“However,” it will be objected, “this is hard.”  To which objection Aristotle replied long ago: “It’s hard to hit the target, very easy to miss it.”  But he didn’t think that difficulty was a good reason for not aiming at the target.  We may also remember what another philosopher, Spinoza, once said: “All things excellent are as difficult as they are rare.”

If you are both a Christian and an American nationalist, it will be psychologically impossible not to combine the two, not to be a Christian nationalist.  Maybe you’ll be a good Christian nationalist or maybe a bad one, but in any case, it will be impossible for you to refrain from blending your religion and your nationalism.

By contrast, it’s quite possible to put your Christian convictions and feelings on the shelf while working on a mathematical problem.  When it comes to mathematics, there is no difference between a Christian mathematician and an atheistic mathematician.  But if you are trying to solve a problem in politics, there will generally be a difference – often a very big difference – between atheistic and Christian political thinkers.

In theory (or rather, in imagination) a Christian thinking about politics can put his Christian beliefs and sentiments on the shelf while attempting to solve a political problem – like a Christian mathematician.  But in practice it’s impossible – at least if the Christian in question is the least bit serious about his religion.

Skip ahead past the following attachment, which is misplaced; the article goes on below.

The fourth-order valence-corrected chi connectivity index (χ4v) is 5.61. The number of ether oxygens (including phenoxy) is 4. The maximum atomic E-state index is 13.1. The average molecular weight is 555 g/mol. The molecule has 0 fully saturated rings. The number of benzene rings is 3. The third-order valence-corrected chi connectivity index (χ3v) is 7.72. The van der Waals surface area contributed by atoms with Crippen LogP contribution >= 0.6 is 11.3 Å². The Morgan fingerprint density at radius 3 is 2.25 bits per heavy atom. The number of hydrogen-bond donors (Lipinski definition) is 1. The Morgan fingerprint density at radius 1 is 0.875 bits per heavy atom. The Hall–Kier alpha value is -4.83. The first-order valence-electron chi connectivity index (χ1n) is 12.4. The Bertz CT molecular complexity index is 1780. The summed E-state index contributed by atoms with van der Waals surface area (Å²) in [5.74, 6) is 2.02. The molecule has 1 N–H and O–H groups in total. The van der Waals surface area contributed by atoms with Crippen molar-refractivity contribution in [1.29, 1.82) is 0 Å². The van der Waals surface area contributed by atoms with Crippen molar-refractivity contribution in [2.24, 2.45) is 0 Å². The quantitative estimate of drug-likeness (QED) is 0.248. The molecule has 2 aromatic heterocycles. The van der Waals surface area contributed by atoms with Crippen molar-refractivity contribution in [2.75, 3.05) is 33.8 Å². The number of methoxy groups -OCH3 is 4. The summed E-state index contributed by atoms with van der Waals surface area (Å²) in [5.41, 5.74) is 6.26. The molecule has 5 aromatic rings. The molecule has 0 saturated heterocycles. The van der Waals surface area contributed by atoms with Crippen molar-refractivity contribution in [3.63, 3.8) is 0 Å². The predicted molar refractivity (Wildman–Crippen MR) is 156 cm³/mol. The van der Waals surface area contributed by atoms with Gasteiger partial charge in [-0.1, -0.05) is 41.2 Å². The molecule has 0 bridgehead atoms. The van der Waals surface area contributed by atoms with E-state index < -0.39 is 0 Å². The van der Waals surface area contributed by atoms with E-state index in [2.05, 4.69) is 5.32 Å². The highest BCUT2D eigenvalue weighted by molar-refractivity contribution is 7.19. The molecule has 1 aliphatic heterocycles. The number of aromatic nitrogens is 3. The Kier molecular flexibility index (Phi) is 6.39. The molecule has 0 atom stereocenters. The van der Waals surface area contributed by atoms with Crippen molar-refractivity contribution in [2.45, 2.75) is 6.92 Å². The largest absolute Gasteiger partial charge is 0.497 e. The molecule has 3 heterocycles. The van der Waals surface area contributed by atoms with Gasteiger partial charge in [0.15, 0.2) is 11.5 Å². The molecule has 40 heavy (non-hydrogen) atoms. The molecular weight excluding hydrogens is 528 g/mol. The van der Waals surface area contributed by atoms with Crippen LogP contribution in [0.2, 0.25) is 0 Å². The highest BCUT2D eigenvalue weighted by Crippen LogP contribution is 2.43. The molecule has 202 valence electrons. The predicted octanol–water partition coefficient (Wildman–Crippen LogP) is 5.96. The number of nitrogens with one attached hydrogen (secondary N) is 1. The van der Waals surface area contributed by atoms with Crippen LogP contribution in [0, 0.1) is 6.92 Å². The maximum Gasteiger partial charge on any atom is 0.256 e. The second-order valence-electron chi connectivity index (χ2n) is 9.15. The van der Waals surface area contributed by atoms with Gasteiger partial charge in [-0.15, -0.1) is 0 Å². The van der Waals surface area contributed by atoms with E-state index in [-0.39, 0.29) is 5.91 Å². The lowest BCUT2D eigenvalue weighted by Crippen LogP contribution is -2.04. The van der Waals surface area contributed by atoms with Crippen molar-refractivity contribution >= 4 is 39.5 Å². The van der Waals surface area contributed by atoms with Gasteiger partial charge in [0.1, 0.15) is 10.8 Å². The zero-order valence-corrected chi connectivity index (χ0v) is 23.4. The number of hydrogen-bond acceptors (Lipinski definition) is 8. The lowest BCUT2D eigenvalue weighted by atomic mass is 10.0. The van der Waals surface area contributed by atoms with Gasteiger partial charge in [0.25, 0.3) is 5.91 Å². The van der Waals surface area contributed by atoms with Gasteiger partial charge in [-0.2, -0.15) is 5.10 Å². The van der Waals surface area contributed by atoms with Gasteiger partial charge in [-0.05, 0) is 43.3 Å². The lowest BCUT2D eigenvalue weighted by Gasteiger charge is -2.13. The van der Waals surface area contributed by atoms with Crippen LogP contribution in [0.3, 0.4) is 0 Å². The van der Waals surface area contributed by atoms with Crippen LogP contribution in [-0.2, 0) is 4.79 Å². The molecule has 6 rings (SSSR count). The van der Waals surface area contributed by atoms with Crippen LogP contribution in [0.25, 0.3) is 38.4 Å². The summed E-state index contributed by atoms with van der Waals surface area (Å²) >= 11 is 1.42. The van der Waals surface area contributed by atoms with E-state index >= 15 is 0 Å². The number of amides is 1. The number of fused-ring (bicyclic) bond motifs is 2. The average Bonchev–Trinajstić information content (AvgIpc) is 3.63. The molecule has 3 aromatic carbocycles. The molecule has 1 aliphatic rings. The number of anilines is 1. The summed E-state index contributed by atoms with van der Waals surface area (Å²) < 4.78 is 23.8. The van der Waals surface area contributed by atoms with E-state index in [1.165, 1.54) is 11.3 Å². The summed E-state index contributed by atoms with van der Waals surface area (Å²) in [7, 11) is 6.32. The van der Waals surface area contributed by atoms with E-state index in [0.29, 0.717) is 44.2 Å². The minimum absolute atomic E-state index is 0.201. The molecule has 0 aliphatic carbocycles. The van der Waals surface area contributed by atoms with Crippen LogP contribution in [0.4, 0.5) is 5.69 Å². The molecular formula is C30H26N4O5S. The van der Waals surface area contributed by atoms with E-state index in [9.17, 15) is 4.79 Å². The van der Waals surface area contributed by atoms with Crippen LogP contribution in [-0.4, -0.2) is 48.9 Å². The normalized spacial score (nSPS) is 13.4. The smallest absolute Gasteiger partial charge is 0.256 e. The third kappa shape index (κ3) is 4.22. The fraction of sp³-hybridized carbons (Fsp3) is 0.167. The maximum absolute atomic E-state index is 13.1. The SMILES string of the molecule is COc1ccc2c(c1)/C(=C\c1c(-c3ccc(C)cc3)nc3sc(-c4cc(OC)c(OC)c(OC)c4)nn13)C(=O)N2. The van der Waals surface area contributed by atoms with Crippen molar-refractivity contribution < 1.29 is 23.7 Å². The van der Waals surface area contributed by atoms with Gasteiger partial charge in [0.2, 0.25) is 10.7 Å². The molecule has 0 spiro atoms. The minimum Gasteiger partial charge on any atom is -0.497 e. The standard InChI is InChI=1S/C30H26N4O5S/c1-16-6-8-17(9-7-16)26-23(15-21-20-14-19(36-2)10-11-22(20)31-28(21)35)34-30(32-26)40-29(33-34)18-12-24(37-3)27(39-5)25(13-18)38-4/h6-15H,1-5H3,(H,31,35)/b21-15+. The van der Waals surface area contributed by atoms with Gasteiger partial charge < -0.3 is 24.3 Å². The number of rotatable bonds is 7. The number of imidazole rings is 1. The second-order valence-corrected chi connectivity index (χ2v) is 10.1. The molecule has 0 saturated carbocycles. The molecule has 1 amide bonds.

The same is true of atheists who think about political issues.  Many an atheistic political thinker will say, “I am not an atheistic political thinker.  I am a political thinker who just happens to be an atheist.  When I try to solve a political problem, I don’t look for an atheistic solution.  I just look for a good solution – good for all Americans regardless of their religious or philosophical persuasions.  Like a good scientist or mathematician, I try to do my thinking in a metaphysically neutral way.”

But this is self-deception.  Your metaphysical worldview, whether Christian or atheist or something else, cannot be prevented from seeping into your political thought.  The mind of a human being is not constructed that way.  It is not made of hermetically sealed compartments in which the contents of one compartment will never “bleed” into adjoining compartments.  The human mind is composed of hundreds of leaky compartments.

American Catholics don’t have a choice of whether or not to be Christian nationalists.  We are condemned to be Christian nationalists.  Our only choice is between (a) being a good and wise Christian nationalist and (b) being a bad and foolish Christian nationalist.

You may also enjoy:

David Warren The World is Falling

David G. Bonagura, Jr. ‘Christian Nationalism’ and the ‘Catholic Thing’

AUTHOR

David Carlin

David Carlin is a retired professor of sociology and philosophy at the Community College of Rhode Island, and the author of The Decline and Fall of the Catholic Church in AmericaThree Sexual Revolutions: Catholic, Protestant, Atheist, and most recently Atheistic Humanism, the Democratic Party, and the Catholic Church.